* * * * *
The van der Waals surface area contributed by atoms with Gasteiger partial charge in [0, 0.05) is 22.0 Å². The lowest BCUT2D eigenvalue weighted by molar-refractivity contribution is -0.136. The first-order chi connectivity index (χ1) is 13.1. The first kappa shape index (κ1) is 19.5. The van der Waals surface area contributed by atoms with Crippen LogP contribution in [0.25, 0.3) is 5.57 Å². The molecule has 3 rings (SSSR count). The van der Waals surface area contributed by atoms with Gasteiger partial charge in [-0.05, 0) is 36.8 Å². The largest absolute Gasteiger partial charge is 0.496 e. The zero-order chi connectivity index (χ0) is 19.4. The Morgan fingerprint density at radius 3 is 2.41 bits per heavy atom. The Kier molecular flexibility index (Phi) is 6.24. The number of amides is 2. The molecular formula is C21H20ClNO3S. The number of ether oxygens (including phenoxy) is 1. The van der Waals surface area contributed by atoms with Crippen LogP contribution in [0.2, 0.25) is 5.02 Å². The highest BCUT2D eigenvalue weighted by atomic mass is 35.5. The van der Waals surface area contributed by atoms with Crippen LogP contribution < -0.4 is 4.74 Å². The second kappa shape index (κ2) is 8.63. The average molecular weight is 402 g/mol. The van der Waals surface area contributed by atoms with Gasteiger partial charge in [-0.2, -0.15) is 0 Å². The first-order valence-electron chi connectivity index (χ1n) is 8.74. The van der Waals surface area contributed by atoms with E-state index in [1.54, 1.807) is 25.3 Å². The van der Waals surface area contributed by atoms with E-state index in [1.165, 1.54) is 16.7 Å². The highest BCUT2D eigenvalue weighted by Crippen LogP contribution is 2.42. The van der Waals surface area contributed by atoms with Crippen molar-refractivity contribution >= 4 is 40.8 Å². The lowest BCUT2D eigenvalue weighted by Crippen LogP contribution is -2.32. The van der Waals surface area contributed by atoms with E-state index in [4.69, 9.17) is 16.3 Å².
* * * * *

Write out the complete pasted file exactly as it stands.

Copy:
The van der Waals surface area contributed by atoms with Gasteiger partial charge in [0, 0.05) is 22.0 Å². The lowest BCUT2D eigenvalue weighted by molar-refractivity contribution is -0.136. The first-order chi connectivity index (χ1) is 13.1. The first kappa shape index (κ1) is 19.5. The van der Waals surface area contributed by atoms with Crippen LogP contribution in [0.25, 0.3) is 5.57 Å². The molecule has 3 rings (SSSR count). The van der Waals surface area contributed by atoms with Gasteiger partial charge in [-0.05, 0) is 36.8 Å². The largest absolute Gasteiger partial charge is 0.496 e. The zero-order chi connectivity index (χ0) is 19.4. The Morgan fingerprint density at radius 3 is 2.41 bits per heavy atom. The Kier molecular flexibility index (Phi) is 6.24. The number of amides is 2. The molecular formula is C21H20ClNO3S. The number of ether oxygens (including phenoxy) is 1. The van der Waals surface area contributed by atoms with Crippen LogP contribution in [0.2, 0.25) is 5.02 Å². The highest BCUT2D eigenvalue weighted by atomic mass is 35.5. The van der Waals surface area contributed by atoms with Crippen LogP contribution < -0.4 is 4.74 Å². The second kappa shape index (κ2) is 8.63. The average molecular weight is 402 g/mol. The van der Waals surface area contributed by atoms with Gasteiger partial charge in [-0.2, -0.15) is 0 Å². The first-order valence-electron chi connectivity index (χ1n) is 8.74. The van der Waals surface area contributed by atoms with E-state index in [1.54, 1.807) is 25.3 Å². The van der Waals surface area contributed by atoms with E-state index in [1.165, 1.54) is 16.7 Å². The highest BCUT2D eigenvalue weighted by Crippen LogP contribution is 2.42. The van der Waals surface area contributed by atoms with Crippen molar-refractivity contribution >= 4 is 40.8 Å². The lowest BCUT2D eigenvalue weighted by Crippen LogP contribution is -2.32. The van der Waals surface area contributed by atoms with E-state index in [4.69, 9.17) is 16.3 Å².